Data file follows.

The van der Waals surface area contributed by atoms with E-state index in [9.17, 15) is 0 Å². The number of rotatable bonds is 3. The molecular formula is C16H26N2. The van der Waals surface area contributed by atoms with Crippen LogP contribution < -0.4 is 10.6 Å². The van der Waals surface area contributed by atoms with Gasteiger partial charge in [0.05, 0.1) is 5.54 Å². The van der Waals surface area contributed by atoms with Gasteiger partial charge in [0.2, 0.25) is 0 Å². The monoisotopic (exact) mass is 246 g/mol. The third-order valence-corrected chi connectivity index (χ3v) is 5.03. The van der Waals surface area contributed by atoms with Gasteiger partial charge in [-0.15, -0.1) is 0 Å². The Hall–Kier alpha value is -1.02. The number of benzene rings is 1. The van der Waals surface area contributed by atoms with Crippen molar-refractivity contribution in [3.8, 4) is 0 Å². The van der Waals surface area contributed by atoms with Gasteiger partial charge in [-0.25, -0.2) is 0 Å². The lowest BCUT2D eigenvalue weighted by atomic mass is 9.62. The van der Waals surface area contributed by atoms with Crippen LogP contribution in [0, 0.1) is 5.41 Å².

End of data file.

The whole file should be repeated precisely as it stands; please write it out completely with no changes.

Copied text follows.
The van der Waals surface area contributed by atoms with E-state index in [9.17, 15) is 0 Å². The number of rotatable bonds is 3. The molecular formula is C16H26N2. The van der Waals surface area contributed by atoms with Crippen LogP contribution < -0.4 is 10.6 Å². The van der Waals surface area contributed by atoms with Gasteiger partial charge in [0.05, 0.1) is 5.54 Å². The van der Waals surface area contributed by atoms with Gasteiger partial charge in [0.2, 0.25) is 0 Å². The monoisotopic (exact) mass is 246 g/mol. The third-order valence-corrected chi connectivity index (χ3v) is 5.03. The van der Waals surface area contributed by atoms with Gasteiger partial charge in [-0.15, -0.1) is 0 Å². The Hall–Kier alpha value is -1.02. The number of benzene rings is 1. The van der Waals surface area contributed by atoms with Crippen molar-refractivity contribution in [3.8, 4) is 0 Å². The van der Waals surface area contributed by atoms with Gasteiger partial charge in [-0.25, -0.2) is 0 Å². The lowest BCUT2D eigenvalue weighted by atomic mass is 9.62. The van der Waals surface area contributed by atoms with Crippen LogP contribution in [0, 0.1) is 5.41 Å².